The private sector has been told to develop technologies to predict, detect and mitigate climate change.
This was said by Prof Ephraim Kamuntu, the Water and Environment minister, while opening the East Africa and Norway Climate Change and Business Opportunities Conference in Kampala last week.
He argued that impacts of climate change present business opportunities in the areas of renewable energy and greening the economy. “Effects of climate change are already evident in agriculture. We are experiencing variations in planting seasons, which have affected productivity,” he added, while challenging academia to conduct research on adopting to and mitigating climate change.
On his part, Prof John Ddumba-Ssentamu, the Vice Chancellor, Makerere University, revealed that due to high expenditure on water, the institution is harvesting rainwater to save on utility bills.
“The conference is an opportunity for decision makers and change agents to meet and share their perspectives on climate change mitigation, innovations and sustainable business,” noted Prof Edward Kirumira, the principal, College of Humanities and Social Sciences.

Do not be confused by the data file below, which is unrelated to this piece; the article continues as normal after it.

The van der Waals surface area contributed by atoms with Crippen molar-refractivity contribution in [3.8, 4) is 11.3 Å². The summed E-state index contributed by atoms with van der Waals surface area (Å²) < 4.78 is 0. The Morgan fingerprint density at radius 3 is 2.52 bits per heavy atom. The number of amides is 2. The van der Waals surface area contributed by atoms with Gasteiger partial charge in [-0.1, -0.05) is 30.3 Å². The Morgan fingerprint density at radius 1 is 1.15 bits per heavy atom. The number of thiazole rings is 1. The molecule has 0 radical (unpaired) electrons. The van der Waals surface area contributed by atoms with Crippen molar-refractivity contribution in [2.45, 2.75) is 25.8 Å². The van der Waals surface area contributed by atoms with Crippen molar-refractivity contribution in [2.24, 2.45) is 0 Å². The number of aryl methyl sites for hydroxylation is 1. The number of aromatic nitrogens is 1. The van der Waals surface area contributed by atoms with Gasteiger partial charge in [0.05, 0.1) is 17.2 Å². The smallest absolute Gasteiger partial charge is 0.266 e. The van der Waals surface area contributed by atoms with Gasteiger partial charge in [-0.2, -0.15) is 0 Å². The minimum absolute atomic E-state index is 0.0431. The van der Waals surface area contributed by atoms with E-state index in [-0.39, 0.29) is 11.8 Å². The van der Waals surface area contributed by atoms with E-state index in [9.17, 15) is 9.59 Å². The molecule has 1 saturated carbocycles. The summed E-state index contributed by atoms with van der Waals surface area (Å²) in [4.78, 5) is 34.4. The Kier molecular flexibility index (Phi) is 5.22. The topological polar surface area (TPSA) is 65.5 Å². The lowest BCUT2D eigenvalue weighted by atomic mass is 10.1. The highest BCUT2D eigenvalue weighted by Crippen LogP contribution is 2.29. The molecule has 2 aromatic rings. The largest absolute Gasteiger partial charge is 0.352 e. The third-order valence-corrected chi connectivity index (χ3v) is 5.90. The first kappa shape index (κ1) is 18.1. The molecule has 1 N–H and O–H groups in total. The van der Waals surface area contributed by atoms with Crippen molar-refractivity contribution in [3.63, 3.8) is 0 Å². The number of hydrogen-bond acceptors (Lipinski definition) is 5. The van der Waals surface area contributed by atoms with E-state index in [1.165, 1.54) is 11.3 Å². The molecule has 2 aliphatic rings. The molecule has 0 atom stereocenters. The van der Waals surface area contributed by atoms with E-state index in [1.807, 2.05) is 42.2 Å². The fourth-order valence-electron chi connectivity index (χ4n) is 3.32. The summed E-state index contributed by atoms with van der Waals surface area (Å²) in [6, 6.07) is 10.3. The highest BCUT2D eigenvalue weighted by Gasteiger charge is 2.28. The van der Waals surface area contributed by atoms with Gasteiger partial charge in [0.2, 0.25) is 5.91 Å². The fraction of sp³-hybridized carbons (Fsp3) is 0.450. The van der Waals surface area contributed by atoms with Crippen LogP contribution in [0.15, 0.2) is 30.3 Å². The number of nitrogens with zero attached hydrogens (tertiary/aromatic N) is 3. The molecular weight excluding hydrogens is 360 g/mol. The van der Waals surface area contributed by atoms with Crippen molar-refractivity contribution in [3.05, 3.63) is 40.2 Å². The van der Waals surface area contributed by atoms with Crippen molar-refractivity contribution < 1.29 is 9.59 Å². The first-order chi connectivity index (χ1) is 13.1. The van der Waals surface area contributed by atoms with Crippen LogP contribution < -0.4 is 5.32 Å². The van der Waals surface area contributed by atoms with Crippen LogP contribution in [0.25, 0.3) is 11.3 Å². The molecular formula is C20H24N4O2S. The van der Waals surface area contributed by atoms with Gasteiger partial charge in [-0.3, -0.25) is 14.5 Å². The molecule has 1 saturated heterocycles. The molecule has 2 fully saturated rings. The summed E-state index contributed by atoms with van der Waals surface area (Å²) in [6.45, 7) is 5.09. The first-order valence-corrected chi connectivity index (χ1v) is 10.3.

The conference was convened by Norwegian Embassy and Bergen and Makerere universities under the theme “Supporting the 2015 Paris Climate Conference: Climate Change and Opportunities for Sustainable Business in East Africa”.’
At COP21, which started this week, the Ugandan delegation expects an agreement on climate change.
Ms Susan Eckey, the Norwegian ambassador, pointed out that global leaders will convene at COP21 with an aim at a legally binding and universal agreement. This is likely to change how business is run with innovation and adaptation.